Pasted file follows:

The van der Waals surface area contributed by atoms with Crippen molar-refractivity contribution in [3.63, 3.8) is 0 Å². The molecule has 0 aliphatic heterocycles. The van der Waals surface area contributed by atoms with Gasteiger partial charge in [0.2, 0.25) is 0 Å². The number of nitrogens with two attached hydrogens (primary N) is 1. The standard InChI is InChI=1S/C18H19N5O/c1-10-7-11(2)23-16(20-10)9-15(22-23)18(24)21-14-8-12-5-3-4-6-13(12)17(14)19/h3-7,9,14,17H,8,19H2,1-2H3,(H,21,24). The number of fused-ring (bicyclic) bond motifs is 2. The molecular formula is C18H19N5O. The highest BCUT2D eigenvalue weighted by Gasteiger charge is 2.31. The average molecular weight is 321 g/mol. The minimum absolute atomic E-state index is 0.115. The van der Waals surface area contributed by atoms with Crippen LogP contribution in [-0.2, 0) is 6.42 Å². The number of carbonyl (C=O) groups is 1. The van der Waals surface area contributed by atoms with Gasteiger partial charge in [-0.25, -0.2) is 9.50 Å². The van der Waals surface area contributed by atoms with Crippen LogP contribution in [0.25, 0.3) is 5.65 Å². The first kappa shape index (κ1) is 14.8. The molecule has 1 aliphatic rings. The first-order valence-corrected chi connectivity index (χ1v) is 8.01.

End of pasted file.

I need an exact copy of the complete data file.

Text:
The van der Waals surface area contributed by atoms with Crippen molar-refractivity contribution in [3.63, 3.8) is 0 Å². The molecule has 0 aliphatic heterocycles. The van der Waals surface area contributed by atoms with Gasteiger partial charge in [0.2, 0.25) is 0 Å². The number of nitrogens with two attached hydrogens (primary N) is 1. The standard InChI is InChI=1S/C18H19N5O/c1-10-7-11(2)23-16(20-10)9-15(22-23)18(24)21-14-8-12-5-3-4-6-13(12)17(14)19/h3-7,9,14,17H,8,19H2,1-2H3,(H,21,24). The number of fused-ring (bicyclic) bond motifs is 2. The molecular formula is C18H19N5O. The highest BCUT2D eigenvalue weighted by Gasteiger charge is 2.31. The average molecular weight is 321 g/mol. The minimum absolute atomic E-state index is 0.115. The van der Waals surface area contributed by atoms with Crippen LogP contribution in [-0.2, 0) is 6.42 Å². The number of carbonyl (C=O) groups is 1. The van der Waals surface area contributed by atoms with Gasteiger partial charge in [-0.25, -0.2) is 9.50 Å². The van der Waals surface area contributed by atoms with Crippen LogP contribution in [0.25, 0.3) is 5.65 Å². The first kappa shape index (κ1) is 14.8. The molecule has 1 aliphatic rings. The first-order valence-corrected chi connectivity index (χ1v) is 8.01.